Bungo Stray Dogs, Episode 4

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The sense of guilt that Atsushi has is cliché, misplaced, and utterly annoying. I hate it when a good guy blames himself/herself for something a bad guy did. If it wasn’t for me existing, this terrible thing wouldn’t have happened. Fuck that shit to hell and back, because it’s tired and stupid. It makes the character appear tired and stupid. Now, I understand that feelings aren’t logical and it makes sense to think that way in certain situations. That can’t be helped. What can be helped is the stupid shit they try to do afterward to solve the problem. Kill themselves, quit the team, negotiate with the enemy, etcetera, etcetera: All the dumb crap protagonists trick themselves into thinking is the right thing to do.

In the end, nothing good comes from it and the main character ends up looking like a total asshat. I try to avoid this at all costs, but Bungo Stray Dogs…well, it takes a different approach. Atsushi feels bad because it turns out the mafia is after him and that makes him feel like he’s more trouble than he’s worth to the agency. This point is hammered in even harder by the reoccurring orphanage flashback that still hasn’t been fully explained. An orphanage hates him for some reason, and that’s all we really know. Go die in a ditch, yadda, yadda, yadda-we get it, alright? Atsushi feels like a burden to everyone around him, and this time Dazai’s not around to out “suicidal-thought” him.

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Then we have another blunt showing of how menacing and evil the mafia is. There’s nothing very interesting going on for the antagonistic side of things so far, which is a shame because I often like having the villains be the more intriguing of the two in a good vs evil narrative. So far I’m not seeing a plan from this group. It’s more like they’re doing bad things for the hell of it. They massacred a warehouse full of workers. Why? Who knows! All we can really take away from this is that the mafia is big and scary and not to be fucked with. Oh, and of course Atsushi happens to be there to see the carnage, only adding to his head full of fear and self-doubt.

But now we get to the good part. Atsushi’s stupid antics aside, the mafia decides to take the detective agency head on, now with three times the force they had in the warehouse. Things are looking very bad as Atsushi see gun shots and broken glass from down the street. He rushes back, carrying all his guilt and fear and dread with him, only to find the mafia utterly crushed. Turns out these raids are nothing new to the agency, thus smacking down all the stupid thoughts in Atsushi’s little mind. He’s not a burden, these two sides would still be at each other’s throats whether he was in the picture or not. Hopefully this will be the last we see of Atsushi blaming himself for everything.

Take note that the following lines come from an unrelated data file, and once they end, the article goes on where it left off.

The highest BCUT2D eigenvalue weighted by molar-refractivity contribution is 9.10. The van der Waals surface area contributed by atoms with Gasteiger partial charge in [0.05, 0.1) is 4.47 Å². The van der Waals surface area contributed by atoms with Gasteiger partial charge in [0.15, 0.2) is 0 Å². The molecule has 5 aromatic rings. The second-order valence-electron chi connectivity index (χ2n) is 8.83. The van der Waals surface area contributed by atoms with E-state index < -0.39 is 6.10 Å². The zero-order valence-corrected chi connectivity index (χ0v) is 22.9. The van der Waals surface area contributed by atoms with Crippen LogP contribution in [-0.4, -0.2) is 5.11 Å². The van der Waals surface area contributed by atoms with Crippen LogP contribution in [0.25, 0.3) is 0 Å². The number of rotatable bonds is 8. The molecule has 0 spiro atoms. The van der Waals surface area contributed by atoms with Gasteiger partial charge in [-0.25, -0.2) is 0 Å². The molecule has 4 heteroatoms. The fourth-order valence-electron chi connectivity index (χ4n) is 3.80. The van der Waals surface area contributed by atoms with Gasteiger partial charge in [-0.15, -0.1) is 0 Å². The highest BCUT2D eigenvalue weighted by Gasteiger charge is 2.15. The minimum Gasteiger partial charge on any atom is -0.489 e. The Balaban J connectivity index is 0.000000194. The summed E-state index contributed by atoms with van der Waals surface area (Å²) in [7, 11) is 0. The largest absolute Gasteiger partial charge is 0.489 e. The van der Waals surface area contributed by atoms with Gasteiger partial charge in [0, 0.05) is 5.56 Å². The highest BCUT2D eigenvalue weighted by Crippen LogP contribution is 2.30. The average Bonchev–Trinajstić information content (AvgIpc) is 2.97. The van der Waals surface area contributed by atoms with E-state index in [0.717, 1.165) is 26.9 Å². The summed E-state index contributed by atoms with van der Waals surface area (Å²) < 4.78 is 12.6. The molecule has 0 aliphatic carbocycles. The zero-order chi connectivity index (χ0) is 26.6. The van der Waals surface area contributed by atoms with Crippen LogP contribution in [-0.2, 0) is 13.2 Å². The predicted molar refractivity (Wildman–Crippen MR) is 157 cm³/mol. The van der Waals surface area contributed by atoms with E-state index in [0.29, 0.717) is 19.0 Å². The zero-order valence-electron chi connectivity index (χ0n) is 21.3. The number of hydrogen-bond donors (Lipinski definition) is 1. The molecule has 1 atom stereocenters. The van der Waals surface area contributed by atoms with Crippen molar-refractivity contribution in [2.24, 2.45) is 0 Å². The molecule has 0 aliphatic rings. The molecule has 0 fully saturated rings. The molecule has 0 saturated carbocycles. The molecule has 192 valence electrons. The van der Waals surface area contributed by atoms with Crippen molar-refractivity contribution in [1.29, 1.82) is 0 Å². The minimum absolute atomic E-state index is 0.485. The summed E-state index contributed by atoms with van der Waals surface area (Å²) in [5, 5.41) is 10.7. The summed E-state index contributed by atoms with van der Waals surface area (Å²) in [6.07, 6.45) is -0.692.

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Onto other things, I liked how the deaths were handled from last episode. Well, almost deaths, I should say. One of the agency members has the power to heal anyone that’s nearly dead, although I don’t think that’s actually explained in the episode. All we really know is that the procedure is painful, and kinky, and I kinda want to know more about what’s going on there, for…reasons.

And as I alluded to earlier, there’s not much Dazai in this episode. In fact, he gets one scene, and it’s only for a suicide joke. Odd, but I guess it lightens the tension in some way? I don’t know, I felt like the show could’ve just done without it this week. Anyway, that’s my write up for episode four! I seemed to be in a swear-y mood today. Huh. So what did you think of the episode? Tell me in the comments or tweet at me without any context whatsoever, even if you’re reading this years after the show aired. As always, thanks for reading! Hope to see you come back next week for more thoughts about kinky medical procedures.

+ Akiko Yosano’s gift

+ Atsushi’s doubts are finally squelched (hopefully)

– (Probably not though)

– Blunt showcasing of menace

Bungo Stray Dogs, Episode 3

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A nice, simple start laced with great gags and an amazing potential running mystery; is how Bungo Stray Dogs decided to begin this episode. The suicide gag that Dazai runs is especially on point this time around, causing me to audibly express my amusement, amplified greatly in the reality of which I exist. I LOL’d. You’d think jokes about ending one’s own life might be a put off, but I actually find it quite morbidly refreshing, and the way the jokes are delivered is so expertly written and timed that even though I know it’s a running gag, I still don’t see it coming. It’s fantastic, and never too similar to a joke previously made, so I would ever grow tired of it. Hopefully that continues, as well as all the other eccentric antics that this group seems to go through on a daily basis.

Before we move on from the opening scene, an intriguing mystery arises as the agency decides to let Atsushi in on their little game. It’s a guessing game, one where the members of the agency try to infer what every other member did for living before joining the team. The enigma that emerges from this is one that I thought they would run in the long haul, although I could see them revealing it at the end of the current episode as well. No one can figure out what Dazai was before the agency, and so now there’s a huge cash prize for anyone who can come up with the answer. And the answer is good, but more on that later.

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From there the group gets a call alerting them of a new client. What comes from this scene is a mission, an antagonist, and another Dazai suicide joke. The client has a problem with smugglers and needs the help of the agency to scope it out/take it down. Meanwhile, it is explained to Atsushi-kun (and the audience) that there is a big bad mafia, and special people within it that you should avoid at all cost. This of course leads to Atsushi meeting said person. But before that we get a scene of that evildoer doing heinously evil things to a police station in an attempt to hammer in the sense that you should not fuck with this person. Other than that, I felt the moment was a little unneeded, but cool all the same.